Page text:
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A small press for poetry of meaning
Focusing primarily on poems having measure or form, and exclusively on poems manifesting something in mind.
New title from Scienter:
announces its first publication since 2009:
R. L. Barth’s No Turning Back; the Battle of Dien Bien Phu.
32 pages including front and end matter. $12.50
In this sequence of poems, Barth explores the elemental qualities of human nature, laid bare in the arena where those qualities are most exposed—War. The poems trace, in short vignettes, the doomed defense by French forces of Dien Bien Phu, a fortified position in the northwestern area of Vietnam. This 1954 battle with numerically superior Viet Minh forces precipitated the withdrawal of France from Vietnam and the partition of Vietnam into northern and southern political spheres. It was a precursor to the U.S. involvement that became the Vietnamese War. The pride, arrogance, and cowardly betrayals that led to the devastating French defeat are contrasted with the fatalistic courage of French troops who fought to the end against impossible odds.
R. L. Barth is the author of many books of poetry, including: Deeply Dug In; Battlefield Prayer; Small Arms Fire; Reading the Iliad; A Soldier’s Time; and Looking for Peace.
Commentary by Helen Pinkerton, author of Error Pursued, Taken in Faith and the forthcoming Collected Poems 1945-2016:
In his latest collection, No Turning Back: The Battle of Dien Bien Phu, R. L. Barth uses all the sharp-edged resources of the traditional epigram to comment on the epic story of the French military disaster at Dien Bien Phu, Spring of 1954, in the first Indo-China war. The traditional epigram, which is built on piercing, often ironic, insights, is a fine weapon for this purpose. The poems focus, detail by detail, on individual important events in the siege or on high commanders in etched cameos, followed by epigrams that comment on a single soldier's suffering, mortally wounded and lying in the mud. Or, even, on a chaplain or on prostitutes.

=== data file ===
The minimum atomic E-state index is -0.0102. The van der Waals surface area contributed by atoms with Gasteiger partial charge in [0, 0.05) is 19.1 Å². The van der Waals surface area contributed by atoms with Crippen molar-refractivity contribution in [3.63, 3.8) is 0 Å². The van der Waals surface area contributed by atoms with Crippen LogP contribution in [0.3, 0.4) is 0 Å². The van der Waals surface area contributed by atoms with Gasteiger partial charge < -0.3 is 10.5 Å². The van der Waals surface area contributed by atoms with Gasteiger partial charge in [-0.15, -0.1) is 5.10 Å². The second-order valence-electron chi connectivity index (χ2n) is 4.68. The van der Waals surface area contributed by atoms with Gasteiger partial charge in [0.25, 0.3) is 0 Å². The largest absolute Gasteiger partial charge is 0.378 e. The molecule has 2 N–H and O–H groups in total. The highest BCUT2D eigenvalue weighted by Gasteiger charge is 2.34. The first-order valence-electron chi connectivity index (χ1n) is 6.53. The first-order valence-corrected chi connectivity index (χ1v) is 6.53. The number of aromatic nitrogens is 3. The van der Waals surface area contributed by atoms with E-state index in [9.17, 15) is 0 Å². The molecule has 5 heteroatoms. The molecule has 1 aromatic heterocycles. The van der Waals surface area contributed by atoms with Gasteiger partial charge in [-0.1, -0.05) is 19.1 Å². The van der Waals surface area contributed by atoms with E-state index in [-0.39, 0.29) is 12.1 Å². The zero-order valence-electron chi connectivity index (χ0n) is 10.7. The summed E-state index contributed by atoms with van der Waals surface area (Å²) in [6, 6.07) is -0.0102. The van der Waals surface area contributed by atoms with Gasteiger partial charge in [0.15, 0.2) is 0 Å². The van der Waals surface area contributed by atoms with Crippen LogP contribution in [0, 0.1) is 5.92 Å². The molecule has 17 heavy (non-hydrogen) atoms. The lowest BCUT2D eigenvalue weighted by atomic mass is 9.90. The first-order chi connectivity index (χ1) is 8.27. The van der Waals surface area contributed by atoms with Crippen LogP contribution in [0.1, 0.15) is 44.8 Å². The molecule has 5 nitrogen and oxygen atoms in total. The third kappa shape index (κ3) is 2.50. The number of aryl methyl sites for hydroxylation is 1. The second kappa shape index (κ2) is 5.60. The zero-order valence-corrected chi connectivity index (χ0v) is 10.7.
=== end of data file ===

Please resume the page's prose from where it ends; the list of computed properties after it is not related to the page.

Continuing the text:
Barth's earlier books, Deeply Dug In, A Soldier's Time, Simonides in Vietnam, and Forced Marching to the Styx, dealt with his own experience as a Marine in Vietnam during the American part of the war, after the French defeat. His collections contain some of the finest poems ever written in English on the direct experience of modern war.
For the reader, the biographical and historical notes Barth provides are essential, since the French war with the Vietnamese is hardly common knowledge to American readers. However, once the cast and events become familiar, Barth’s epigrammatic comments on each of them come into clarity. For example, he writes of the attitude of some units of French Legionnaires, posted at one of the major defense strongpoints, already weakened:
"Foreign Legionnaire on Béatrice: The Siege Begins: 13 iii 54:"
Our bunkers: gone. Our trenches: gone.
We had no camouflage.
Our strongpoint was a kind of con
Pierced by the first barrage."
The soldiers' perception of being deceived summarizes a powerful theme of the poems as a whole, as the French military, from commanders to privates, realize that they are, through mistakes made in planning, doomed to a costly and shameful defeat.
Barth's epigrams bring the full scope of the longest war in American history forcefully home to his readers.
Poets Scienter has published include:
Mark S. Bauer
Suzanne J. Doyle
X. J. Kennedy
T. S. Kerrigan
For details, see the "Titles" page.
To order, please see the "How to Buy" page.